LAPA RIOS STUDY AREA

 

”Ecotourism as a tool for conservation, environmental awareness and empowerment of local communities, Osa Peninsula, Costa Rica”.

By: M.Sc. Juan Carlos Cruz

 

Background

This year, ‘Programa Jaguar’ from ICOMVIS from National University of Costa Rica in collaboration with Lapa Ríos Lodge, continue carrying out the biological monitoring of feline and their prey species in the Osa Peninsula that was started in 1990 by ‘Programa Jaguar’ with the initiative: “Ecotourism as a tool for conservation, environmental awareness and empowerment of local communities in the Osa Peninsula”.

With the use of camera traps we will generate information about abundance and occurrence of species of terrestrial mammals in different protected areas in the Osa Peninsula. Thus, eight camera traps will be installed during December 2020 in Lapa Ríos Lodge, in the buffer zone of Corcovado National Park, in order to generate estimates of abundance from photographic captures using a non-invasive technique.

This information will be greatly useful for the upcoming conservation actions and decisions that are to be made not just for the conservation of keystone species in the Osa Peninsula, but for the understanding of the relation between ecotourism and wildlife in the most biologically intense place in the world.

 

Description

From the 14th to the 17th of December 2020, our team conducted a filed trip to Lapa Ríos Lodge to install camera traps in conjunction with Lapa Ríos nature guides who will be directly linked with the monitoring program.

These cameras were installed on both touristic and non touristic areas in order to count on information of occurrence of species of felines and their prey on sites with these two different traits.

Eight camera traps were installed during this trip and are expected to capture between 500 to 2,000 pictures each one, depending on every site, summing up a great amount of photographic records overall of species of felines and their prey during the whole study.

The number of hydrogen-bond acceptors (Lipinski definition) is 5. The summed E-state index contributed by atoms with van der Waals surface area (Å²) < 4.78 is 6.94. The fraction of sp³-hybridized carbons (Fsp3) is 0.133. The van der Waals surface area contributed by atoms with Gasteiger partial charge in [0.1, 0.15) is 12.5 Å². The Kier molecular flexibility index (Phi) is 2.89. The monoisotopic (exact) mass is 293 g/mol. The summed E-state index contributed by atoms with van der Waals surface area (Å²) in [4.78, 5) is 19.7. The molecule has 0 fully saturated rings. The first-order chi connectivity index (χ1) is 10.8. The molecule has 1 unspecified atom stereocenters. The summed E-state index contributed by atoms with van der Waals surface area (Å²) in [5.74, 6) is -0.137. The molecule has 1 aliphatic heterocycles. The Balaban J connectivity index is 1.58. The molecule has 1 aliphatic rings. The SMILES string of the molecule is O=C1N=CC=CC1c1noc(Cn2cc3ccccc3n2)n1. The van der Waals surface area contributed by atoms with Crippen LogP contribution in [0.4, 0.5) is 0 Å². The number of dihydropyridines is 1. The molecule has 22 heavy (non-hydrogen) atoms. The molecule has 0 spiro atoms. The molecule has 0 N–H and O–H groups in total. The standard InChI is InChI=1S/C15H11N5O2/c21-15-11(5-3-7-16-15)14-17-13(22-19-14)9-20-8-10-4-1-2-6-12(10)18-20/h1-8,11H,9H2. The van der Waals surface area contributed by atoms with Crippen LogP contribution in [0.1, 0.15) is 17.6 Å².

Our team provided rapid training to the three nature guides involved in the installation of the cameras, and assured to leave settings running properly so the cameras can keep performing until our first information retrieval.

 

Important Numbers:

  • 8 Camera traps deployed in Lapa Ríos
  • 5 Trails walked and revised for suitable places

 

Insights

We had the opportunity to share the project objectives and methodology to the staff during two talks that we delivered on site while our visit.

Our team delivering a talk about the project to Lapa Ríos staff.

Our team delivering a talk about the project to Lapa Ríos staff.

Being most of the staff local people from communities of the Osa Peninsula, it was quite interesting for them to see the development of a project so closely related to their daily activities in ecotourism, but with a conservation perspective.

Our team and Lapa Ríos nature guides revising trails with evidence of presence of species of terrestrial mammals.

Our team and Lapa Ríos nature guides revising trails with evidence of presence of species of terrestrial mammals.

It should be pointed out that the experience of nature guides is quite valuable to choose suitable places in the field, that increases the probability of photographic captures of our species of interest. Local knowledge in conjunction with scientific projects must be considered for better results, for every part involved in a conservation project.

 

Important Numbers:

  • 2 Talks about the project delivered for staff
  • 3 Nature guides involved in camera trap training

 

Lapa Ríos nature guides installing a camera trap.

Lapa Ríos nature guides installing a camera trap.

Camera trap installed and protected with a rain cover

Camera trap installed and protected with a rain cover

 

 

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